Steelers offensive coordinator Haley looks for red-zone upgrade
Ben Roethlisberger led the NFL in passing; Antonio Brown led the league in receiving; and Le'Veon Bell led the AFC in rushing.
And the Steelers finished the season as the second-best offense in the NFL, making it quite the challenge for Todd Haley to identify flaws in the offseason.
Haley found one, which he's known about for a while — red-zone offense.
Talking to the media on Wednesday for the first time since leading up to the AFC wild-card game, the Steelers offensive coordinator identified red-zone scoring as the main concern from last years's record-setting offense.
“I think it is an area of emphasis for us,” Haley said. “We got in there a bunch. You always want to get in there. That will be a goal.”
The Steelers struggled scoring touchdowns once they got inside the opponents' 20-yard line, especially in the first half of the year when their ranking plummeted to the bottom of the league.
They rebounded in the second half of the season, led by a 5-for-5 performance against the Indianapolis Colts that sparked a three-week stretch (all wins) in which they converted 10 of 12 inside the 20.
That coincided with the Steelers changing their practice routine and starting team drills during practice by placing the ball at the 2. They've continued to do that throughout offseason practices as well and hope the improvement continues.
“We have to finish the ball in the end zone,” Haley said. “We did a good job of scoring touchdowns outside the red zone, and we were pretty explosive in that area. … But when we get down in there tight, where football gets tough, we have to get the ball in the end zone whether it is running it or throwing it.”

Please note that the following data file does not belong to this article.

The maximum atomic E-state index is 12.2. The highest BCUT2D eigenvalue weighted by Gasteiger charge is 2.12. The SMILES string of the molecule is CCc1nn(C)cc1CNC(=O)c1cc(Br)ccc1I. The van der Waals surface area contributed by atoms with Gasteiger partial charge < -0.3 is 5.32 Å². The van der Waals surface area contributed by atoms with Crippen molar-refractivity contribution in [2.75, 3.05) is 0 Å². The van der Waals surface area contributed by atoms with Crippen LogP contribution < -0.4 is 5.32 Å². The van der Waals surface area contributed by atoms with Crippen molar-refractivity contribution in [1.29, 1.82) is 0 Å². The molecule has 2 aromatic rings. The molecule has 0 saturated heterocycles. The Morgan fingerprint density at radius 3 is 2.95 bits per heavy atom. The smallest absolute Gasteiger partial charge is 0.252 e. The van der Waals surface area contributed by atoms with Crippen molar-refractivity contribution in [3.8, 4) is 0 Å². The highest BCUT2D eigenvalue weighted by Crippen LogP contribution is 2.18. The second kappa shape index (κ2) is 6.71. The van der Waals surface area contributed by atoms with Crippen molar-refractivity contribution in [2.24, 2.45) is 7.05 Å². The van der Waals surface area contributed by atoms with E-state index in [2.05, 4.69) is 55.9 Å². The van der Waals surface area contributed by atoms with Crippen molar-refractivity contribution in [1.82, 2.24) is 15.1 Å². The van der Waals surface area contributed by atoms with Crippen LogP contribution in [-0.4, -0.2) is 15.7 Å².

The Steelers scored touchdowns on 51.7 percent of their trips inside the red zone a year ago, which ranked 19th in the league. They also weren't good at goal-line offense, finishing 28th in scoring touchdowns at a 27-percent clip. However, they still finished seventh in points.
Haley knows where his offense can recoup some of those points — when the Steelers cross the 35-yard line.
Haley did an impromptu study last year after the Steelers fell to 3-3 with a loss to the Browns. He discovered that the offense left 37 points on the board because it failed to score once crossing the 35.
“What kept us from being really good was the fact that we had too many possessions where we had no points, whether we had an ill-timed sack that took us out of field-goal range and didn't let us kick the ball or a couple of turnovers,” Haley said. “When we get inside that 35, we have to get points, whether it is three or seven and those add up quick.”
Haley also addressed a number of other topics:
• Taking chances down field: “Each and every play we throw the football, there are opportunities to throw it down the field. Coverage will dictate whether you can or can't a lot of the time. What Ben did last year real well was make good decisions and make them real quick. Every play there is going to be those opportunities.”
• Roethlisberger scrambling: “I think what he did as well as anything last year was that he picked his spots. He knows that's something he can't do every single play. I thought he did a good job of picking those spots when to make Ben-like plays.”
• Running backs behind Bell: “I am a lot more confident than where I was last year. That's a good thing. We didn't have any warning (LeGarrette Blount's cut) was going to happen last year, and you are in the midst of a season and are practicing with the guys you are going to play with, so it was a little different of a situation.”
• DeAngelo Williams: “DeAngelo is an accomplished running back in this league. This is as a pass catcher also. You might not feature him, but I think he is going to be where he needs to be, and he will make plays afterwards.”
• Bell's suspension and how it affects camp: “I don't think it will play out a whole lot different just because in training camp we are splitting the reps, and we are trying to evaluate guys. We have to get everybody ready and make decisions on who the best guys are.”
• Landry Jones: “He's been a little up and down. That's a tough spot to be in, being the third guy.”